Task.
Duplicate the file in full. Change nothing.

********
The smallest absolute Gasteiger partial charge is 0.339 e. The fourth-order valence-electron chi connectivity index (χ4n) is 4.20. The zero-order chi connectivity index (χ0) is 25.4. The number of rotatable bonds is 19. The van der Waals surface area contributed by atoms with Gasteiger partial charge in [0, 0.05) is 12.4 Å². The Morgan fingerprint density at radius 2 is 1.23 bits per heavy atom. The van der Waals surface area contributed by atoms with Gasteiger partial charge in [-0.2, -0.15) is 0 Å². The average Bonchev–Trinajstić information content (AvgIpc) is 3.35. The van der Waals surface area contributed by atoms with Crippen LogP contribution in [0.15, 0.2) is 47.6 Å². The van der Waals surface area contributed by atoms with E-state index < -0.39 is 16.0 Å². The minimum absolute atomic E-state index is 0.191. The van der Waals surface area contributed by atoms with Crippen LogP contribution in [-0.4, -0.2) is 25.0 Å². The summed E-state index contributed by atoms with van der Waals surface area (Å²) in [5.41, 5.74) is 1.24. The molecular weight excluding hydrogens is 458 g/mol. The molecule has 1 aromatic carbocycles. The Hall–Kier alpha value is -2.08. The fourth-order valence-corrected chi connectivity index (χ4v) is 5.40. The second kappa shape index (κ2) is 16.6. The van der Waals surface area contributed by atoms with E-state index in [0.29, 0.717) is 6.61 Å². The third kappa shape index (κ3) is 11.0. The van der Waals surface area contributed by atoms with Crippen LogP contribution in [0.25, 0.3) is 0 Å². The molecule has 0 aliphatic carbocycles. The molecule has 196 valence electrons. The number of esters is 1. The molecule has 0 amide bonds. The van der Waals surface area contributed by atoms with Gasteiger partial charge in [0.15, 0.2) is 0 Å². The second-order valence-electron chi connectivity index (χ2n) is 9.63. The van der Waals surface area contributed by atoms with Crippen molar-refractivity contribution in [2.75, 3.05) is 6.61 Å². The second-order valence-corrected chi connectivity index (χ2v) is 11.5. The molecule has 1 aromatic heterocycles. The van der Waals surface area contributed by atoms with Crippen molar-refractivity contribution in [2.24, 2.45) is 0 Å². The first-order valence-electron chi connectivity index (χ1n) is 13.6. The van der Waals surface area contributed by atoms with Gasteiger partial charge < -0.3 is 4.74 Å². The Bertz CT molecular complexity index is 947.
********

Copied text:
The smallest absolute Gasteiger partial charge is 0.339 e. The fourth-order valence-electron chi connectivity index (χ4n) is 4.20. The zero-order chi connectivity index (χ0) is 25.4. The number of rotatable bonds is 19. The van der Waals surface area contributed by atoms with Gasteiger partial charge in [0, 0.05) is 12.4 Å². The Morgan fingerprint density at radius 2 is 1.23 bits per heavy atom. The van der Waals surface area contributed by atoms with Gasteiger partial charge in [-0.2, -0.15) is 0 Å². The average Bonchev–Trinajstić information content (AvgIpc) is 3.35. The van der Waals surface area contributed by atoms with Crippen LogP contribution in [0.15, 0.2) is 47.6 Å². The van der Waals surface area contributed by atoms with E-state index < -0.39 is 16.0 Å². The minimum absolute atomic E-state index is 0.191. The van der Waals surface area contributed by atoms with Crippen LogP contribution in [-0.4, -0.2) is 25.0 Å². The summed E-state index contributed by atoms with van der Waals surface area (Å²) in [5.41, 5.74) is 1.24. The molecular weight excluding hydrogens is 458 g/mol. The molecule has 1 aromatic carbocycles. The Hall–Kier alpha value is -2.08. The fourth-order valence-corrected chi connectivity index (χ4v) is 5.40. The second kappa shape index (κ2) is 16.6. The van der Waals surface area contributed by atoms with E-state index in [0.29, 0.717) is 6.61 Å². The third kappa shape index (κ3) is 11.0. The van der Waals surface area contributed by atoms with Crippen LogP contribution in [0.25, 0.3) is 0 Å². The molecule has 0 aliphatic carbocycles. The molecule has 196 valence electrons. The number of esters is 1. The molecule has 0 amide bonds. The van der Waals surface area contributed by atoms with Gasteiger partial charge in [0.15, 0.2) is 0 Å². The second-order valence-electron chi connectivity index (χ2n) is 9.63. The van der Waals surface area contributed by atoms with Crippen molar-refractivity contribution in [2.75, 3.05) is 6.61 Å². The second-order valence-corrected chi connectivity index (χ2v) is 11.5. The molecule has 1 aromatic heterocycles. The van der Waals surface area contributed by atoms with Crippen molar-refractivity contribution in [2.24, 2.45) is 0 Å². The first-order valence-electron chi connectivity index (χ1n) is 13.6. The van der Waals surface area contributed by atoms with Gasteiger partial charge < -0.3 is 4.74 Å². The Bertz CT molecular complexity index is 947.